The main types of business corporations in the U.S. are the S corporation and the C corporation. The C corporation is the traditional type of corporation, which has no limitations on the number and type of shareholders. It is suitable for large businesses that desire to get funding from investors all over the world. S corporation status is a taxation classification that is available to small business corporations. It protects corporations from federal double taxation.

Some states have another type of corporation called the benefit corporation. Benefit corporations differ from other corporations in that the purpose of the corporation is not exclusively to get profits, as the corporation also seeks to bring benefits to the public and the environment. Most states also recognize professional corporations, which licensed professionals normally own and manage.

C Corporation and S Corporations

S and C corporations share a number of similarities in their formation and maintenance processes:

  • They must both file initial formation documents with the state.
  • Both corporations give limited liability protection to their shareholders.
  • Both corporation types must follow formal requirements, such as having directors, holding an annual board of directors and shareholders meetings, and keeping records of corporate resolutions.
  • Both corporation types are typically subject to state annual filing requirements and normally pay state franchise tax.

Differences Between C Corporations and S Corporations

  • Formation. The way S corporations and C corporations are formed is similar. However, in addition to the formation procedures they have in common, an S corporation must apply for S corp tax status with the IRS. The filing is done using IRS Form 2553.
  • Taxes. Both corporations pay a number of taxes at similar rates. The major difference between the two corporation types is that the IRS requires C corporations to pay corporate tax on the corporations' annual profits. This tax is not levied on the typical S corporation. Although both corporations are required to pay taxes on any fringe benefits given to employee-shareholders, most C corporations can deduct the value of such benefits from the taxes. But such an option is only available to S corporation employee-shareholders who own no more than 2 percent of the company.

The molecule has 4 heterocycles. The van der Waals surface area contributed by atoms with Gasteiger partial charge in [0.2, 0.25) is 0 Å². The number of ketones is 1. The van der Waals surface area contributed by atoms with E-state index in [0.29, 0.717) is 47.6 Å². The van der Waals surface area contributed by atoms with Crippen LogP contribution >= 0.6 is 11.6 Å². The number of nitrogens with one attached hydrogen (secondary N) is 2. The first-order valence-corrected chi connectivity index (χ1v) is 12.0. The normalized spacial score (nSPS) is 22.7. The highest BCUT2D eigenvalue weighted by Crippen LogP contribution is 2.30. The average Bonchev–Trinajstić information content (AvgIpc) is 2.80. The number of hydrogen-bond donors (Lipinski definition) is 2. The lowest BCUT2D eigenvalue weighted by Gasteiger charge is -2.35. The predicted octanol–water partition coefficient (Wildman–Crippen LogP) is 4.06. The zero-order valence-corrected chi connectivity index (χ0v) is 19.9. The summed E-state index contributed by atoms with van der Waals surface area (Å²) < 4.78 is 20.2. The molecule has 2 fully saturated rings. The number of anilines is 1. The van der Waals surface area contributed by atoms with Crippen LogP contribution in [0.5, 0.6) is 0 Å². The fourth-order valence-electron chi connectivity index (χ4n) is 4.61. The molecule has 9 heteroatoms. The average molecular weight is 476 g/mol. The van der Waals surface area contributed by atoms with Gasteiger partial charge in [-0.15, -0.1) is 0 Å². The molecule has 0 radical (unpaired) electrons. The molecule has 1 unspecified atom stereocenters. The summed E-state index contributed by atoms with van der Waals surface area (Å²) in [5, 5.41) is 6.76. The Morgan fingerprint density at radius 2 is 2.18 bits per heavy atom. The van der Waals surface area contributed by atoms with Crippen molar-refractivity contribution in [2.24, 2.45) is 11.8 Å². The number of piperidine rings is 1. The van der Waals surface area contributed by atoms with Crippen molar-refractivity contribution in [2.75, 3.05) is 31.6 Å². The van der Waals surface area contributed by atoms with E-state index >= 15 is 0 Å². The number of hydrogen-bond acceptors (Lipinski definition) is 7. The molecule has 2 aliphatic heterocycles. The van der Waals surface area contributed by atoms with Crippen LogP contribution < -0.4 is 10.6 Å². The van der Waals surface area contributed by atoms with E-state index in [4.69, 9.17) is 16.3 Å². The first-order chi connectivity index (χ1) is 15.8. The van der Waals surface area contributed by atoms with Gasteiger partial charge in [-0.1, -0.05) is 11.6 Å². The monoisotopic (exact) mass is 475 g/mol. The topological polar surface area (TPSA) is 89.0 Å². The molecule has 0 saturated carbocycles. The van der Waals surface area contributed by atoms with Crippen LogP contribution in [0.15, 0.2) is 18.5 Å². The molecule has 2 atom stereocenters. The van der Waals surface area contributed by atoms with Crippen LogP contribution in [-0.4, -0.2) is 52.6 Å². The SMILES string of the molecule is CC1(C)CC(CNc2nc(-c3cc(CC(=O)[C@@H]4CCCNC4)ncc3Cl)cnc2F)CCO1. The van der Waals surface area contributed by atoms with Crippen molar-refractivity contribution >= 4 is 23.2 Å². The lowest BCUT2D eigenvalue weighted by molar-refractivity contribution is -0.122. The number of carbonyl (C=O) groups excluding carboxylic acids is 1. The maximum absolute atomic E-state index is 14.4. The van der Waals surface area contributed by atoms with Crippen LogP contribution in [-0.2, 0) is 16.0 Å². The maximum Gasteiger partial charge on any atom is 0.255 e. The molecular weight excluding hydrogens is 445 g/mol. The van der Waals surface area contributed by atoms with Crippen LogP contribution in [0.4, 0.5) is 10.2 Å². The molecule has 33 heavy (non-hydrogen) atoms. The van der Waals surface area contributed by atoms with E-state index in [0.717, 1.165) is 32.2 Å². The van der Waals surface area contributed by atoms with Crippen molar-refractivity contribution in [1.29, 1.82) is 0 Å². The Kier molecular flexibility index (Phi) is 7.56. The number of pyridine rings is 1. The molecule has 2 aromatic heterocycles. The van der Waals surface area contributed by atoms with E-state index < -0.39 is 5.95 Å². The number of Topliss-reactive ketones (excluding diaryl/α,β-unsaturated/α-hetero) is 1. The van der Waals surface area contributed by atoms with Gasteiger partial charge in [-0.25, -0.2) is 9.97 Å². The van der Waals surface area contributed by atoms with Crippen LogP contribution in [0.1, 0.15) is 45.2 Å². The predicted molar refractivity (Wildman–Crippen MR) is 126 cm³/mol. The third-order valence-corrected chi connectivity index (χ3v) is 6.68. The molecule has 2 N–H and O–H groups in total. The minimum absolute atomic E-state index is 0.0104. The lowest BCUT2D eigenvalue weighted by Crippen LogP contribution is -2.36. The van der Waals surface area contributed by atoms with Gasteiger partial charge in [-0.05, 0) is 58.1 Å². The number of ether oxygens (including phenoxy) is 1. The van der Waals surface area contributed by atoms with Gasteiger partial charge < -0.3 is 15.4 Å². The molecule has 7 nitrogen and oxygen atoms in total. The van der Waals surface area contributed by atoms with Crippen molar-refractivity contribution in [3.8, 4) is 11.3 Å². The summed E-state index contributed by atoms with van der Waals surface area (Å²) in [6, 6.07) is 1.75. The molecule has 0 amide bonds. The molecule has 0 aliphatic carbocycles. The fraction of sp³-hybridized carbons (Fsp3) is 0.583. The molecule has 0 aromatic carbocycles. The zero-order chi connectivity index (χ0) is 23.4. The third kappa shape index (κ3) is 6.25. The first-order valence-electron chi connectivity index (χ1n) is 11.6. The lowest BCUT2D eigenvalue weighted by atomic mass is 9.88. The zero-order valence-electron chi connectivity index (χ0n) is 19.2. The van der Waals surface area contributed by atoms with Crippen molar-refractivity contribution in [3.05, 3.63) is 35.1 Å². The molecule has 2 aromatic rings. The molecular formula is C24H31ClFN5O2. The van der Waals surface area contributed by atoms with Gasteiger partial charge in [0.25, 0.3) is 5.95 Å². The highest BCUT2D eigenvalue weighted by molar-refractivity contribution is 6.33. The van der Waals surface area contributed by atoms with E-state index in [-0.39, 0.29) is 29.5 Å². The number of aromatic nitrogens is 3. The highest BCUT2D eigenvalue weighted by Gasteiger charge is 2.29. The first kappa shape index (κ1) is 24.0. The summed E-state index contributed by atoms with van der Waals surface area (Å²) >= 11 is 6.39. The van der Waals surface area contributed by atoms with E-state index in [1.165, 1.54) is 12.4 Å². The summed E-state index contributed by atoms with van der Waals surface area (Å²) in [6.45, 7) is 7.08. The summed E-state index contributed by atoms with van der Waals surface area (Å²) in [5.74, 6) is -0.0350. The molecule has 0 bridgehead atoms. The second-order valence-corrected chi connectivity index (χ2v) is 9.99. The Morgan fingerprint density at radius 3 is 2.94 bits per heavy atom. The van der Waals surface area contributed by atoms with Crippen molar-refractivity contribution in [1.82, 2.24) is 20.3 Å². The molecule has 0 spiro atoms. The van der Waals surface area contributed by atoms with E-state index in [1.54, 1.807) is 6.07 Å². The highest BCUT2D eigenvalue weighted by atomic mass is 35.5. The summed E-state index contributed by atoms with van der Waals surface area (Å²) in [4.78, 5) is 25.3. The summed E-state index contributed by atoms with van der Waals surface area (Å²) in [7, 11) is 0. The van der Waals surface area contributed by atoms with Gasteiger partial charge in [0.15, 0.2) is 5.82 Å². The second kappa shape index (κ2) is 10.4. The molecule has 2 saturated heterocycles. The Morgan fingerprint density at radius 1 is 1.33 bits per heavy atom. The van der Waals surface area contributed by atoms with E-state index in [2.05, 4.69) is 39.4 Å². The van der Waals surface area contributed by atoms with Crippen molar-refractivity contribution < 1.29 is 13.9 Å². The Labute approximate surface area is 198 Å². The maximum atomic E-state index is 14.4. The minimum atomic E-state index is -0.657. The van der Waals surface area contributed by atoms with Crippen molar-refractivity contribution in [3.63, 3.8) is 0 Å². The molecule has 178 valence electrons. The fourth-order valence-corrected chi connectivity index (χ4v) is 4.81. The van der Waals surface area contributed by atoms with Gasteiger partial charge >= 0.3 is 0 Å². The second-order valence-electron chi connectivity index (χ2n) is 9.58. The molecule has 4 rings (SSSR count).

• Shareholders. S corporations are allowed to have a maximum of 100 shareholders, but C corporations don't have any limitation on the number of shareholders. In addition, S corporations are not allowed to have shareholders who are not U.S. citizens or U.S. residents. However, C corporations are free to have shareholders from most countries in the world. S corporations are not allowed to have corporate or business shareholders. This is allowed for C corporations.
  • Stock. S Corporations are allowed only one type of stock. C corporations can have several classes of stock. The basis for distributing earnings in an S corporation is strictly the number of shares the shareholder owns. Although some C corporations also base their dividend distribution on the number of shares a shareholder has, it is not a requirement. Some C corporations have superior stock owners who receive comparatively bigger dividends compared to common stock owners.

Benefit Corporations

Benefit corporations are corporations whose purpose is not solely to make profits for the shareholders, as they also strive to provide benefits to the society and the environment. In turn, the directors and officers of such corporations get more liability protection from the state.

The process of formation of benefit corporations is similar to the formation of the normal corporation. However, the articles of incorporation or the certificate of incorporation of a benefit corporation must state that the corporation is a benefit corporation and may state the benefit the corporation will provide.

Benefit corporations are required to hire a reputable body to verify the benefit they provide to the public or the environment every year.

Professional Corporations

A professional corporation is one that is organized for the purpose of offering a professional service. The requirements for formation of professional corporations differ from state to state, but normally, all the members of a professional corporation must have a professional license in the industry in which they are doing business.

Apart from professional requirements, professional corporations normally have the same requirements and tax treatment as normal corporations. Common professional corporations include:

  • Law firms
  • Medical practices
  • Accounting firms
  • Engineering firms.

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